Planetary Pioneer

Tom Krimigis, exploring the solar system since 1965.

Dr. Tom Krimigis with a flight spare of the Low-Energy Charged Particle detector currently flying on the Voyager 1 and Voyager 2 spacecraft. (Johns Hopkins University Applied Physics Laboratory)

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What is it like still working on the Voyager program today, nearly four decades after the two spacecraft launched?

Voyager for me is the mission of my life, my pride and joy. It was the first really complicated instrument that I designed when I came to APL.

Which instrument was that?

The low-energy charged particle instrument: LECP. Unfortunately we were not smart enough to make pronounceable acronyms in those days. [The building of this instrument] illustrates the issues of whether you want to risk things or not. In the early days of the space program you didn’t want to put mechanically moveable devices in space, simply because nobody knew how to lubricate them and it could get stuck—that would be a big problem. My colleagues and I really wanted to make measurements by viewing every direction in the sky. But Voyager spacecraft was always pointed at Earth to download the data. So we had to put a little stepper motor to rotate our instrument. The engineers here at APL were telling me, “Oh you’re crazy, this thing is going to get stuck after a couple of months, and then you won’t be able to do anything with it.”

We tested this stepper motor for about 500,000 steps, because the initial mission was to explore Jupiter and Saturn and that would have taken just four years. We all now know that the spacecraft is alive and well after 37 years in space, and the little stepper motor has gone past 6.5 million steps without failure. But more importantly, we were able to measure the speed of the solar wind after the plasma instrument from MIT that was intended to make that measurement failed soon after Saturn. This measurement was absolutely crucial in determining how far the solar atmosphere extended into the galaxy.

Then, after August 25, [2012, when Voyager 1 crossed the heliopause], the thinking was that things are going to be absolutely calm. Nothing was expected to be moving. There’s no solar wind, no disturbances from the magnetic field. But what we find is that this is absolutely not true. Last year we got hit by a tsunami that originated on the sun and 14 months later hit Voyager, even though we were outside the magnetic envelope of the sun. The stepper device enabled us to determine that radiation (cosmic rays) were not equally intense from all parts of the sky—as they were expected to be—the tsunami scrambled the whole distribution. So the nearby galaxy is not the quiet calm sea that we all expected, it’s one that has all kinds of fluctuations. I get up every morning and look at last night’s data from Voyager!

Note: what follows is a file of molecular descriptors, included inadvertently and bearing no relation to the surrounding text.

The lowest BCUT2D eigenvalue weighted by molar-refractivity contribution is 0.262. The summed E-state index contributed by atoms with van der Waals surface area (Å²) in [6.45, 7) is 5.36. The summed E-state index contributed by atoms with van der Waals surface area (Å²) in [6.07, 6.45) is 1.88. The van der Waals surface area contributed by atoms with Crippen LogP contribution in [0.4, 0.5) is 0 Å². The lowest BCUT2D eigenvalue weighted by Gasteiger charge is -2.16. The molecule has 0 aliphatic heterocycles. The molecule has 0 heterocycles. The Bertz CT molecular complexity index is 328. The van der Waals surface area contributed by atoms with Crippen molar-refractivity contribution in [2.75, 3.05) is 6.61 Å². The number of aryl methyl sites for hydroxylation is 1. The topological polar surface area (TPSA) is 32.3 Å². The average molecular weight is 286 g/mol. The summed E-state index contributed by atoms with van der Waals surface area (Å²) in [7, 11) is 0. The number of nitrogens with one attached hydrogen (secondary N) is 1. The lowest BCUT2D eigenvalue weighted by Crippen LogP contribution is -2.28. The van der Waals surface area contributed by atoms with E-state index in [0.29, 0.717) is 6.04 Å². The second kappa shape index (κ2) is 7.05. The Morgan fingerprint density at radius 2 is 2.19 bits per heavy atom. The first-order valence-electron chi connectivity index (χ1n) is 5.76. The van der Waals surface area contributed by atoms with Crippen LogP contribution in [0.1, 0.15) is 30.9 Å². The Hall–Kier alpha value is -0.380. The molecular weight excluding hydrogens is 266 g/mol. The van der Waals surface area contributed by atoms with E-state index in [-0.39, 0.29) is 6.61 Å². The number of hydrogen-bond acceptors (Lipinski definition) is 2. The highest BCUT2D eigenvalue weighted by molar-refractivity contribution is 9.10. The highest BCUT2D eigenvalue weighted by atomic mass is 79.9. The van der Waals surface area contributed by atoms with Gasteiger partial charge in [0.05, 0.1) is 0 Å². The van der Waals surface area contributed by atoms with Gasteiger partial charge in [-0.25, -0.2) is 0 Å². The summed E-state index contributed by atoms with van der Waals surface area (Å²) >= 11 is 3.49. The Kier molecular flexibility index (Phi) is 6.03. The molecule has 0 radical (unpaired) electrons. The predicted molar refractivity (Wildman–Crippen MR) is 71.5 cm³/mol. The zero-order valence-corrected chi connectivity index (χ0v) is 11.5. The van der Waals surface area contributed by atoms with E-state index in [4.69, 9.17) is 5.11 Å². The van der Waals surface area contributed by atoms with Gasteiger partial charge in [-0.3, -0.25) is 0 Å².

You are one of the few people who has worked on missions to every planet and Pluto, so what have been some of the more surprising moments?

I have to say that seeing the volcanoes on Io, the moon of Jupiter, on Voyager 1 was the most amazing thing that I’ve personally run into—and so [it was with] all of my other colleagues, because nobody ever knew that there were extraterrestrial volcanoes anywhere. That stands out as a high moment in the level of excitement that we feel when we work with these instruments and make these measurements. In my case I should have had the foresight to see that, because before we ever got to Jupiter we began to see ions of sulfur and oxygen—very far away from Jupiter. We knew that that was very strange, you’re not supposed to see these elements, they’re not that abundant. We stepped into the magnetosphere of Jupiter and we kept seeing lots of this stuff but it never occurred to us that they were coming from a volcano. That was a most surprising moment!

Then the second surprise was getting out of the solar system and into the galaxy. And the way it happened—that was absolutely thrilling.

Within planetary science, what is the next big question? Where should we be sending a probe?


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